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Georgian Authorities Postpone By-Elections

Our Georgia -- Free Democrats party leader Irakli Alasania is still undecided on its participation.
Our Georgia -- Free Democrats party leader Irakli Alasania is still undecided on its participation.
During talks on August 3, the United National Movement, which controls most of the 150 seats in the Georgian parliament, and the parliament minority agreed to postpone until after the adoption of a new election law the by-elections in three single-mandate constituencies scheduled for September 27.

Levan Vephkhvadze, leader of the seven-member Christian Democrats parliament faction, had announced at a press conference on August 1 that his party had asked the Central Election Commission to reschedule the by-elections so they take place concurrently with the local elections to be held on May 30, 2010. Vephkhvadze said his party would boycott the ballot if it was not postponed.

But Central Election Commission Chairman Levan Tarkhnishvili responded on August 1 that a postponement was impossible as the date for holding by-elections is set by law. It is not clear how that legal stipulation can be circumvented.

Several other opposition parties, including the Labor Party; the For A United Georgia movement headed by former Defense Minister Irakli Okruashvili; former parliament speaker Nino Burjanadze's Democratic Movement -- United Georgia; the National Forum (co-chaired by Kakha Shartava and Irakli Melashvili); and the Republican Party had announced earlier they would boycott the by-elections.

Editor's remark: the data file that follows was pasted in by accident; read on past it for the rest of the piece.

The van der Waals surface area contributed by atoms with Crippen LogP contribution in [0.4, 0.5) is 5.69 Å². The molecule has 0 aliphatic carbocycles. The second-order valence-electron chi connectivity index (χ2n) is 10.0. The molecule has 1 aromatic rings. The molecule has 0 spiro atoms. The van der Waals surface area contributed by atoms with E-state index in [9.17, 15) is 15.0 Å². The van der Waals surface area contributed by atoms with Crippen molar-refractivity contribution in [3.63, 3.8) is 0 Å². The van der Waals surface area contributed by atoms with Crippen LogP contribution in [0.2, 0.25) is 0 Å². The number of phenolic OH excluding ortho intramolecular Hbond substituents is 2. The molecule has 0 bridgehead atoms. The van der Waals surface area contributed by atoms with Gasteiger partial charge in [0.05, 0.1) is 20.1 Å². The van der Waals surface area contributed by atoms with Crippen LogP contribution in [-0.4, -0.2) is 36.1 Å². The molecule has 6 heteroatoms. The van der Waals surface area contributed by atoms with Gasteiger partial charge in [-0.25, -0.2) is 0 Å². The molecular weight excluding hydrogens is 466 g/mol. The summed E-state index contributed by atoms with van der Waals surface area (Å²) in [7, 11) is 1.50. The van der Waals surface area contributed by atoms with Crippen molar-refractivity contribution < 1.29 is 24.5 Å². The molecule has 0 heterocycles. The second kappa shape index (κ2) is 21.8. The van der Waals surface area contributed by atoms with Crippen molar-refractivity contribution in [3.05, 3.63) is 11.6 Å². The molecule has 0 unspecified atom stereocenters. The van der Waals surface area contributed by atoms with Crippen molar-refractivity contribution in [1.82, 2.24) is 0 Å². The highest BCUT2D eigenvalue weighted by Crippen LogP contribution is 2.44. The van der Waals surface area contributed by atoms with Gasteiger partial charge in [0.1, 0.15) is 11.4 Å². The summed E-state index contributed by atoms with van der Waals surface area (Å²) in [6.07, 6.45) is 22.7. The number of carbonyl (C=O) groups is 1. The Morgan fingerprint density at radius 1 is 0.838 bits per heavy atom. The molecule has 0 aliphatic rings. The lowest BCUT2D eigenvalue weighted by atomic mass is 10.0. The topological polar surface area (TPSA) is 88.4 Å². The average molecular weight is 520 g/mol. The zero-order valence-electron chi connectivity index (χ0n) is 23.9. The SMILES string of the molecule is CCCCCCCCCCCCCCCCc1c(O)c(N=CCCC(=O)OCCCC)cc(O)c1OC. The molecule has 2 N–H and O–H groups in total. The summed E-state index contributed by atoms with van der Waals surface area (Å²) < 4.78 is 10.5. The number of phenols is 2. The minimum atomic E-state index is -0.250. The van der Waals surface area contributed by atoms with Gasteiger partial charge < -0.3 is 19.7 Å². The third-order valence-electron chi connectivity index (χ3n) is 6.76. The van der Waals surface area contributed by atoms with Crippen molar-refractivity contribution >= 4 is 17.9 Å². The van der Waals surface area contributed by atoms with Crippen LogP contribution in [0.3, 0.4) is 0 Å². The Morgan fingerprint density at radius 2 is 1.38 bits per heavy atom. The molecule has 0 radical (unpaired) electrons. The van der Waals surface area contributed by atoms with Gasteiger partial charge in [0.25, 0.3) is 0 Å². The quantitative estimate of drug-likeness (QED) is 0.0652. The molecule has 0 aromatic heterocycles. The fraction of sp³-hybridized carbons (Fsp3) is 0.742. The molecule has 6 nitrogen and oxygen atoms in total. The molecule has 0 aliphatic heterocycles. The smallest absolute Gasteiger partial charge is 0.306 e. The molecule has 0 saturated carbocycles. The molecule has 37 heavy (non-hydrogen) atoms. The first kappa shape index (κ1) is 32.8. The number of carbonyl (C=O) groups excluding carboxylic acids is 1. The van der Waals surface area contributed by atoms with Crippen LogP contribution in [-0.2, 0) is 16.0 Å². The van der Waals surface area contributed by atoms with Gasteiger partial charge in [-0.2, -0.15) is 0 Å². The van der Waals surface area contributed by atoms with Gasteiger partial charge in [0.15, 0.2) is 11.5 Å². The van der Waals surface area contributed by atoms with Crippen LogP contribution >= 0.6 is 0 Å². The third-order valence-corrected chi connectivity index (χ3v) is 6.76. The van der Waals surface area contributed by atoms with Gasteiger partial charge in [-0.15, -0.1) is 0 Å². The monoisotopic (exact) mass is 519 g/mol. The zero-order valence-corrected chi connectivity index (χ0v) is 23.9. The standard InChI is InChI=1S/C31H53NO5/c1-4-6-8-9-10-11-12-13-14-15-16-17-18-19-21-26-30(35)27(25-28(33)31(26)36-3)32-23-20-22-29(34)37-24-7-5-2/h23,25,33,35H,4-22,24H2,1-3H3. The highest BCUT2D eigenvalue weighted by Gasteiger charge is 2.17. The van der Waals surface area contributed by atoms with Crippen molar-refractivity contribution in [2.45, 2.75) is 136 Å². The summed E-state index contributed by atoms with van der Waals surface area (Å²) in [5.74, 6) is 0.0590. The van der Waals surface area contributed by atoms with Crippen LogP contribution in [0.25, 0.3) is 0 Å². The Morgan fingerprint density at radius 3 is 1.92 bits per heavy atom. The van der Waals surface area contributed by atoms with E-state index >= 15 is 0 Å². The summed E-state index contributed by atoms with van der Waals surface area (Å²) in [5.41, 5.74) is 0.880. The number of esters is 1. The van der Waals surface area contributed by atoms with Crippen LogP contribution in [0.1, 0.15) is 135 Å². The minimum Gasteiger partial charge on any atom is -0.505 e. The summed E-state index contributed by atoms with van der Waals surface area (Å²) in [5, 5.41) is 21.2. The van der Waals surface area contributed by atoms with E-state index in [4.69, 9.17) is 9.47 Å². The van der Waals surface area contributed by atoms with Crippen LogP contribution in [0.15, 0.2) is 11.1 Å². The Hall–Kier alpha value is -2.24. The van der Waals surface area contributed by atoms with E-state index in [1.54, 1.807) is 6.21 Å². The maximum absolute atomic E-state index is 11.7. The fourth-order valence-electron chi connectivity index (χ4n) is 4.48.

Labor Party Secretary Giorgi Gugava argued on August 3, before the decision to postpone the ballot was announced, that "free elections can be held only after the resignation of [Georgian President Mikheil] Saakashvili and the dismantling of his regime."

Former Georgian Ambassador to the UN Irakli Alasania's Our Georgia -- Free Democrats and Tavisupleba (Liberty), which is headed by Konstantine Gamsakhurdia, the eldest son of former President Zviad Gamsakhurdia, were undecided whether to participate in the ballot.

Only former Prime Minister Zurab Noghaideli's movement For a Just Georgia made a firm commitment to nominate candidates in all three constituencies. Noghaideli pledged on July 31 that his party would not allow the Georgian authorities to rig the outcome of the elections.

But the United National Movement had not nominated candidates as of the morning of August 1; the deadline for doing so was 6 p.m. local time that evening. That delay raises the question: was the ruling party planning not to contest the ballot, and thus hand the opposition three additional mandates?

Meanwhile, six opposition politicians who were elected to parliament in the May 2008 ballot but refused their mandates to protest the perceived falsification of the outcome of that election have rejected President Saakashvili's offer to amend the election law to enable them to take up their mandates.

The six include Shartava; Levan Gachechiladze, who ran unsuccessfully against Saakashvili in the January 2008 early presidential ballot; and New Rightists leader David Gamkrelidze. In a joint statement, they said their refusal of Saakashvili's offer was intended to put an end to speculation that some of them were prepared to cut a deal with the authorities.

About This Blog

This blog presents analyst Liz Fuller's personal take on events in the region, following on from her work in the "RFE/RL Caucasus Report." It also aims, to borrow a metaphor from Tom de Waal, to act as a smoke detector, focusing attention on potential conflict situations and crises throughout the region. The views are the author's own and do not represent those of RFE/RL.


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